Facebook Timeline's Keys to Creating a Soulful UI

December 28, 2011 Main, Optimal Business Processes

Facebook Timeline’s Keys to Creating a Soulful UI

By Julia Salem

December 28, 2011

Facebook’s goal for the recently released timeline was not just to have an easy to use interface, but an interface that created an emotional experience. To do this, Nick Felton and Joey Flynn, two Facebook employees in charge of the project, had to think outside the usual UI framework of most social webpages. Rather than thinking about the site function, Timeline was created to represent how users tell their life stories and remember their own lives.

Timeline’s UI was created from each of the following keys to a soulful UI.

1) Time is The Most Universal Framework Across Cultures
People explain time through important moments, so Timeline decided to allow users to look through each event and decide which item deserves to be highlighted.

2) Life Feels Like A Stream; Life’s UI Should Too
Rather than clicking through content by specific years, the Timeline allows users to scroll down continuously “giving you the feeling of time whizzing by.”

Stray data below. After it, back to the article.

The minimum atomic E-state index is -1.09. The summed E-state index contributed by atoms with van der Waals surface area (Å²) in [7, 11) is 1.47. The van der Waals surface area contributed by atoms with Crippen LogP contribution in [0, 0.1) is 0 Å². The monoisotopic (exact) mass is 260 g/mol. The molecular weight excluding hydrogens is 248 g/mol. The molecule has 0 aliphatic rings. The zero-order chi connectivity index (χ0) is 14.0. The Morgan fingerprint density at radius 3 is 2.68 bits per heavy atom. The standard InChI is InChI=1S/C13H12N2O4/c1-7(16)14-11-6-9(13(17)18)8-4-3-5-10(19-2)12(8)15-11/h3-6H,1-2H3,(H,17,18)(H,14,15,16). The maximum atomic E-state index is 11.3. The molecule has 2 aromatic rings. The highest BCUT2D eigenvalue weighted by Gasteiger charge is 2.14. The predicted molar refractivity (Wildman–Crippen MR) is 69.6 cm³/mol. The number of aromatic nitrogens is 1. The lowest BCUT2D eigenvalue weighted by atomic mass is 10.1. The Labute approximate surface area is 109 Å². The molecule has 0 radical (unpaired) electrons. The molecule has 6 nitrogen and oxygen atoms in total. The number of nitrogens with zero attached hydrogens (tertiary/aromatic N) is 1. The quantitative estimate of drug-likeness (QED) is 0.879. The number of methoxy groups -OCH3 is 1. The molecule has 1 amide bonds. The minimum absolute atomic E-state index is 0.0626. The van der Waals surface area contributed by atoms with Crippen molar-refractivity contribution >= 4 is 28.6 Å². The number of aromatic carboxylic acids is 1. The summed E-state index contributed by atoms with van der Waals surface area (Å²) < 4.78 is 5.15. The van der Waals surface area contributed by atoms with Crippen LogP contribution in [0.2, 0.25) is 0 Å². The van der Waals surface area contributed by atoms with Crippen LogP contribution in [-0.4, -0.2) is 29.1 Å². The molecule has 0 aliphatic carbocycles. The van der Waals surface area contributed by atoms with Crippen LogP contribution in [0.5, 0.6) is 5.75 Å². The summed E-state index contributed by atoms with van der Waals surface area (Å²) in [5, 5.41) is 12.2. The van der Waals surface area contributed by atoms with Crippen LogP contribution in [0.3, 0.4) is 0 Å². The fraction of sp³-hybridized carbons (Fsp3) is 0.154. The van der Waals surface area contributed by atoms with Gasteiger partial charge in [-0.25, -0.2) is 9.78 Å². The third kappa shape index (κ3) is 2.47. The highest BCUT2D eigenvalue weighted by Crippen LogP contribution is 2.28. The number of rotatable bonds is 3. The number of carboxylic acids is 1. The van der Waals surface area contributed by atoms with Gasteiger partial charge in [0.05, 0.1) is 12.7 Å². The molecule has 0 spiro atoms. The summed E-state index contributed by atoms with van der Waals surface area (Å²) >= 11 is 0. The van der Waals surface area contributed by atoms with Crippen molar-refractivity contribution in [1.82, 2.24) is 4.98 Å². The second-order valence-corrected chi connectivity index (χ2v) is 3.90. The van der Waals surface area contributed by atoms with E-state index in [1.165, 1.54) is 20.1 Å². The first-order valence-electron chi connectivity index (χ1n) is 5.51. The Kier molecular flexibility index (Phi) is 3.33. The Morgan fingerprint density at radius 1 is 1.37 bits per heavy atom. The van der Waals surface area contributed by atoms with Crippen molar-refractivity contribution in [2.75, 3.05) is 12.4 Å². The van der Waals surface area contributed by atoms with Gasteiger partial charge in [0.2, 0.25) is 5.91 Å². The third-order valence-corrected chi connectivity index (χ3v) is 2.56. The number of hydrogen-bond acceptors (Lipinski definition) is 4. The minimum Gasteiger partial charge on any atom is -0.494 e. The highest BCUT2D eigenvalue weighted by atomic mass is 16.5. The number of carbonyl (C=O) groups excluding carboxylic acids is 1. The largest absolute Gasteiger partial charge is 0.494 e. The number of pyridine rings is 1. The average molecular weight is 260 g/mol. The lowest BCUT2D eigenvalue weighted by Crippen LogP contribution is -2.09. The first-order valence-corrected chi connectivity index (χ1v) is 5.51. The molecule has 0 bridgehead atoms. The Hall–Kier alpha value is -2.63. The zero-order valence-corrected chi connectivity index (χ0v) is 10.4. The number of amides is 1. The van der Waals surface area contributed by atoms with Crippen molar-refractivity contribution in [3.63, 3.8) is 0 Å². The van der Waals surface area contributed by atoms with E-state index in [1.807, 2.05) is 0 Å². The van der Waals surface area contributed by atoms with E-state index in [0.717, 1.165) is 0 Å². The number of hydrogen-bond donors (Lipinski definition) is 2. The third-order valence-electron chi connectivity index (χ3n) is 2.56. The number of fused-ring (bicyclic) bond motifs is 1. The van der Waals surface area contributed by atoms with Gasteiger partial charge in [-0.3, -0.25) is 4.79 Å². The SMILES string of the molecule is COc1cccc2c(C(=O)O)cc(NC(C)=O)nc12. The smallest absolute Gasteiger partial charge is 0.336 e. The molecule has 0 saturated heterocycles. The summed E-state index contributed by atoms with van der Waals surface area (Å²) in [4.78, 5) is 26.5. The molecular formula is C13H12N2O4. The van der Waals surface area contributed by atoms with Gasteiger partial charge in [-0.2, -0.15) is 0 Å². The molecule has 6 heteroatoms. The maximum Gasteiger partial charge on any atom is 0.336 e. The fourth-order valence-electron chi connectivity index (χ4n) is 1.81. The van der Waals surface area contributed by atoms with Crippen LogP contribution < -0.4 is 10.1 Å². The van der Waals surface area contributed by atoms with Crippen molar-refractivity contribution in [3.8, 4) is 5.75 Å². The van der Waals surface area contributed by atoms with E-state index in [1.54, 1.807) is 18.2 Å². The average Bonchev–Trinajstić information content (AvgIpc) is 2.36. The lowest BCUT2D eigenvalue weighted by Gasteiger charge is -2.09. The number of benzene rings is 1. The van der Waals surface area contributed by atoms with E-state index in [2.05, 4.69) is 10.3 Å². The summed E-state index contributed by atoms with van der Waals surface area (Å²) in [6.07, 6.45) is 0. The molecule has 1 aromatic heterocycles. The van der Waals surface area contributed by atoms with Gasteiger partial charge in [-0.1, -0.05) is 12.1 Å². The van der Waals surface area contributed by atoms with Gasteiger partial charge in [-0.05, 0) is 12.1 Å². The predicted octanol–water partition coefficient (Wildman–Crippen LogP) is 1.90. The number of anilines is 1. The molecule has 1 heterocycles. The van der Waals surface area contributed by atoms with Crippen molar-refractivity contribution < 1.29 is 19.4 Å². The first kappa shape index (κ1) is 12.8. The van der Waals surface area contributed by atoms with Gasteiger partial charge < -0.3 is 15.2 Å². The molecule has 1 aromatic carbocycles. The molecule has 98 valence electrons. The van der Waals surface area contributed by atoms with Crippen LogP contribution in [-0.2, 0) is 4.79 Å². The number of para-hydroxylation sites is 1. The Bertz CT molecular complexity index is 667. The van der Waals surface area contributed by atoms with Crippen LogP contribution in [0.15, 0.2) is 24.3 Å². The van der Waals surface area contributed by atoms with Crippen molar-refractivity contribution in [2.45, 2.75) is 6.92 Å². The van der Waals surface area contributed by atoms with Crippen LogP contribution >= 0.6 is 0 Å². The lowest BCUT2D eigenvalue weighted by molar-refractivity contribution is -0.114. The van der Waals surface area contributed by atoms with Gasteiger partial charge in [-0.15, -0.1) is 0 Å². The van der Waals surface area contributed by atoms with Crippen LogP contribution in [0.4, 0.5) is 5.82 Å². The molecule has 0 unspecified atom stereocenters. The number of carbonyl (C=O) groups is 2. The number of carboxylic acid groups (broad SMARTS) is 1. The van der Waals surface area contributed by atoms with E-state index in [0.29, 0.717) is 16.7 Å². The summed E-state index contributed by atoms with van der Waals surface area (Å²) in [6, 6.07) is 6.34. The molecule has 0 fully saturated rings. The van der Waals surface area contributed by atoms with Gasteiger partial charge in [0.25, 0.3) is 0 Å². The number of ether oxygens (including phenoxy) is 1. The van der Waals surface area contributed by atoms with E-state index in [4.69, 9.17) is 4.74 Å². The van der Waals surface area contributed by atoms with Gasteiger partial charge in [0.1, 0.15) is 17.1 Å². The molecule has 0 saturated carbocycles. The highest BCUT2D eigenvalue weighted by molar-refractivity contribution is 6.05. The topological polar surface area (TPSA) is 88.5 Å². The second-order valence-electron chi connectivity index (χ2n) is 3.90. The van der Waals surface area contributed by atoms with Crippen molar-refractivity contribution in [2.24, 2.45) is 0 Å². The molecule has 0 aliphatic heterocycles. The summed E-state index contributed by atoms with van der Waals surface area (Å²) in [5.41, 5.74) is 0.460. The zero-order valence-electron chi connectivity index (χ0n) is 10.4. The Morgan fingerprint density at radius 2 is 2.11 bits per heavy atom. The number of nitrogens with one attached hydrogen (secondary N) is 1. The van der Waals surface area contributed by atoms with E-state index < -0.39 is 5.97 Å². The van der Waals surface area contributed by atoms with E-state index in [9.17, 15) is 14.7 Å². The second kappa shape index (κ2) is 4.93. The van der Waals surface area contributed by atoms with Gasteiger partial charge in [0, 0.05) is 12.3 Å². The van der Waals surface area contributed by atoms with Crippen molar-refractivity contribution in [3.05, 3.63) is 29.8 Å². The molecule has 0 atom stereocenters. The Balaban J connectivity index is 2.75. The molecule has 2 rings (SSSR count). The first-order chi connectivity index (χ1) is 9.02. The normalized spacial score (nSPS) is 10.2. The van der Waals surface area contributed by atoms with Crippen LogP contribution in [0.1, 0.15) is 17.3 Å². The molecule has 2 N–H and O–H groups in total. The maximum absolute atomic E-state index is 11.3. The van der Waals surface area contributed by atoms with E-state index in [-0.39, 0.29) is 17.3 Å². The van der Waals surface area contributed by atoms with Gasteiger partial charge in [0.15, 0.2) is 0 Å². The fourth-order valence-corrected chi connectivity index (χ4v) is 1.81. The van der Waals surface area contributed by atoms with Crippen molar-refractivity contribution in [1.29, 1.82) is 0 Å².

3) Self-Expression Is About Content, Not Frills
Keeping the user experience consistent throughout each person’s Timeline was important to Facebook’s design team. Instead of allowing users to change the design, Facebook allows them to control what content is emphasized within the design framework.

4) We Relate To Old And New Experiences Differently
Facebook’s designers took this fact into consideration when creating the Timeline. Instead of giving the same weight to each event, no matter how old it is, Facebook has created aggregated reports that define the user’s identity over time.

5) The Importance of Dog-Fooding
Designers need to know that “Photoshop lies.” Just because the UI looks one way for you doesn’t mean that is how it will look for every user. To help get around this fact, Facebook released Timeline to employees during development to try to ensure it would work for all types of users.

Source Fast Company